4. Foster Busby Member

    Had a Super 88 ragtop w/J2 power back in 70’s, complete on-frame resto, platinum mist w/red interior, white top, sold for 12,000 in ’86, would give both eyeteeth to have it back!!! Awesome power w/all three carbs open, would really set you back in the seat for a car that weighed 5700#!!

    Like 11
    • Eric_13cars Eric_13cars Member

      Back in the early 60’s, Ma had almost the same ragtop 88 that she bought used for about $500 from Jackson Ford in Ossining NY. Single 4 barrel, black with white interior…and NO power steering. She finally had to sell it because of that. Interesting that the Olds and Pontiacs of that era had a similar 4 speed automatic with reverse at the bottom of the shifter rather than next to the Park as are most today. No powerglide for them. I really liked that car with its incredible chromed dashboard and instrumentation, and multiple buttons to push.

      Like 5
  5. Little_Cars

    What a gorgeous color this would have been when new. Look inside that trunk lid! Seems to be a bulge oozing from that rear drivers’ side tire, not that anyone would want to keep these tires other than to load the car. At least all the curved glass is intact. Flat side glass is the easiest to replace, and most glass shops today wouldn’t hesitate to source new pieces and install them in this car. Provided you drove it into their shop.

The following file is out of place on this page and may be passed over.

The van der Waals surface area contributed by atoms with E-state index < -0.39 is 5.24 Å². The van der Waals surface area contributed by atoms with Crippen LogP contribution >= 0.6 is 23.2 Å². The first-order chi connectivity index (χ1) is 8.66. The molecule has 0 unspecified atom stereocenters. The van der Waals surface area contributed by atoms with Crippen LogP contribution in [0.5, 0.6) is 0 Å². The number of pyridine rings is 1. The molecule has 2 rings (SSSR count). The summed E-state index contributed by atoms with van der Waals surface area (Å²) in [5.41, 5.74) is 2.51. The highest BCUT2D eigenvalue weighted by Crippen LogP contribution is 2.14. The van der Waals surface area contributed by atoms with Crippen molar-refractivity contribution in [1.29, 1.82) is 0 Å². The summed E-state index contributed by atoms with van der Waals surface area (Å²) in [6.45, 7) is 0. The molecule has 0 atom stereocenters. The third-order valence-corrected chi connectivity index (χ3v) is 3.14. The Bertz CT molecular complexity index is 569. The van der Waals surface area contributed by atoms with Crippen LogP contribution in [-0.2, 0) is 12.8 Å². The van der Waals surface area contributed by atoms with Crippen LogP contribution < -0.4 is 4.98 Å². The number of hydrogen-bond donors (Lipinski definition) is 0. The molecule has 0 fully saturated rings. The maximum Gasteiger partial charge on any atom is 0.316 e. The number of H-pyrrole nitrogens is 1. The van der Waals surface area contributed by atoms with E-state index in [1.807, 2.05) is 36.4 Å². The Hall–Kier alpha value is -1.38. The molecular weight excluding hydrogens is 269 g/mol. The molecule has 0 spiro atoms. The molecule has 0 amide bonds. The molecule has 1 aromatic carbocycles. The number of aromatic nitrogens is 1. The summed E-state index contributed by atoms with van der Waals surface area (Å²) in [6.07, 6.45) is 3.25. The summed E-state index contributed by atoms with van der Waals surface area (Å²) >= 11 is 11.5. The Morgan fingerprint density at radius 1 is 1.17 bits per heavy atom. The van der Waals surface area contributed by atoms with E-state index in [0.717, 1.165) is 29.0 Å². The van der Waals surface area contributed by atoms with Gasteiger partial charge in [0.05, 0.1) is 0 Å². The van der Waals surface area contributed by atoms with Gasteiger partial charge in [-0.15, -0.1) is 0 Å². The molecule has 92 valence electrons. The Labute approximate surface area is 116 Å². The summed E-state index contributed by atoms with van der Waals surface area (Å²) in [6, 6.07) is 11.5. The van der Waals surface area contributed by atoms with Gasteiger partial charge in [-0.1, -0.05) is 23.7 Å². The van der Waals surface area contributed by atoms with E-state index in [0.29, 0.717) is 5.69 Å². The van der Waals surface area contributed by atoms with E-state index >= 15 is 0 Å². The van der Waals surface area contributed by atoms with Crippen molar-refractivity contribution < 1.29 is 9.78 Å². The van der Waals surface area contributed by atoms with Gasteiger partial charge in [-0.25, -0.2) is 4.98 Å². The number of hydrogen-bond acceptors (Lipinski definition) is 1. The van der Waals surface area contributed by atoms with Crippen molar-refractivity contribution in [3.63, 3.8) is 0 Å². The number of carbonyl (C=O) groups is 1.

Like 4
  6. Will Fox

    One correction to the synopsis written on Olds 98 models, power windows were an option, and not standard equipment. Just as AC was an option. Mind you, most people buying these wanted them with everything, not everybody had that kind of money. Hopefully, somewhere with the owner is the correct air cleaner for the J-2 set-up too!

    Like 6
  7. local_sheriff